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On Friday, Kentucky became the first state to impose work requirements for those who receive Medicaid. The decision came a day after the Trump administration said it would allow some states to press certain people on Medicaid to work or seek job training in order to receive benefits. Washington Post reporter Amy Goldstein joins Hari Sreenivasan from Washington, D.C., to discuss.
On Friday, Kentucky became the first state granting permission to mandate work requirements for those receiving Medicaid benefits. The new requirements affect approximately 350,000 adult recipients in this state aged 19 to 64. About half of them already have jobs. The changes do exempt certain groups including pregnant women, full time students and the medically frail and the state will also begin charging recipients a monthly premium based on income. For more on what this means for Medicaid recipients in Kentucky and other states, I'm joined from Washington, D.C. by Amy Goldstein of The Washington Post. You've been reporting on this, Amy. First, what's the impetus behind this? Why make these changes? Why was Kentucky first in line?
Well, the idea of requiring people on Medicaid to work or do some other kind of community engagement, as the term of art goes, has been something that many Republicans and other conservatives have been eager to do for years. It started with welfare reform 20 years ago and then moved into food stamps now called "SNAP". The notion that people who receive certain government benefits have to do something in exchange for getting that help. But that's never been part of Medicaid before, which is of course health insurance for low income people in this country. And a number of states had asked for federal permission to do this during the Obama administration and always been rejected. But under the Trump administration there's been much more sympathy for this idea and as you said Kentucky just became the first state to get permission on Friday.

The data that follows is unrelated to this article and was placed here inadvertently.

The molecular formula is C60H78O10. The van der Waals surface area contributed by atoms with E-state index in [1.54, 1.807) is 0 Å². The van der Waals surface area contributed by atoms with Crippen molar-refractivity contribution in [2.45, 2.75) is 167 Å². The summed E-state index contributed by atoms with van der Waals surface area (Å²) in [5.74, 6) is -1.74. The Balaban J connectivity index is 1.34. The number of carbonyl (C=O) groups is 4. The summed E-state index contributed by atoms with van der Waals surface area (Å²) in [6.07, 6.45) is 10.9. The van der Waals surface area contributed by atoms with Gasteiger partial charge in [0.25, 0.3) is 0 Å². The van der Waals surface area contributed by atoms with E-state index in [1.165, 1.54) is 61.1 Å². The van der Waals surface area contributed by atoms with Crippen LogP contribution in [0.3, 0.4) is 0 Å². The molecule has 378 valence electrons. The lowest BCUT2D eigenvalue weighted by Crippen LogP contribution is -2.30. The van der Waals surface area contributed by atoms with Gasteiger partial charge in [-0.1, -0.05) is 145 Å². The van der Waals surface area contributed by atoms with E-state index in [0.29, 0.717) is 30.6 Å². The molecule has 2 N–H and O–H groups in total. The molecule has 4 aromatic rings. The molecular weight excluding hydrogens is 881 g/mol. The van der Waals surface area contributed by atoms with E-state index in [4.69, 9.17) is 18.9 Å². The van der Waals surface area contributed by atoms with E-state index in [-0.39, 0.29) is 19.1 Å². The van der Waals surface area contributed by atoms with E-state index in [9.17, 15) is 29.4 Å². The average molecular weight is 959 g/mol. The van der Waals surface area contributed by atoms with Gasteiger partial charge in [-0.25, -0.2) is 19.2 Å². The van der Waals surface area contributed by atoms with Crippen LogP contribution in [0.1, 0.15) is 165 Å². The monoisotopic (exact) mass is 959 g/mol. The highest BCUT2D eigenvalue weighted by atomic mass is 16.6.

There was a Medicaid expansion in several states so that increased the number of people in states so I can tell you that we're receiving Medicaid so I'm assuming that also costs the state more. Is this partly motivated by the state wanting to try to decrease those costs?
It absolutely is. Governor Matt Bevin, when he was running for office in 2015 campaigned on this issue to a large degree and he said that the Medicaid expansion should be reversed. Kentucky had been one of the states, the only Southern state that had seriously embraced the Affordable Care Act and had expanded Medicaid. And a lot of people, now close to a half million people have joined as a result. So first Governor Bevin thought that he would get rid of that expansion. They decided instead, to keep the expansion but require people in that group and other able bodied adults in the traditional Medicaid group to work or go to school or do volunteer work or otherwise engage in their communities in order to keep those benefits. And they estimate that there will be a reduction in people in the Medicaid rolls as a result of saving the state money. Now whether that's a good thing or a bad thing really depends on your point of view. Governor Bevin says that people will be leaving Medicaid because they'll be working their way out of poverty and won't need the program anymore. However, the critics of this idea say that people will be bounced off Medicaid for either not meeting the requirements or meeting the requirements. But failing to document to the state that they do so.
Roughly how many people do the critics say would be bounced off the Kentucky Medicaid rolls?
Well I haven't seen any projections as to how many will be bounced off this by the critics. The state itself estimates that by the end of five years, which is the length of this experiment that the federal government is letting Kentucky try, there will be perhaps 95, 000 fewer people on Medicaid than there are today.
All right. As you said this is an experiment the federal government is letting them try. What about the other states that are in line with some ideas of their own or ones that might not be aligned now but are watching Kentucky closely?
Well, it's interesting because when the Federal Government announced on Thursday that they were going to allow this kind of work requirement in Medicaid there were already nine or 10 states that had submitted applications to be allowed to do this. So Kentucky is the first and the expectation is that there'll be others. Perhaps the next will be Indiana as what I'm hearing that soon will be allowed to follow suit. And even in the day after this was permitted, there were two more states that said you know, we're interested too. So there could be quite a wave of predominantly Republican-led states that are thinking about doing the same thing.
Amy Goldstein of the Washington Post. Thank you so much for joining us.
Glad to be with you.
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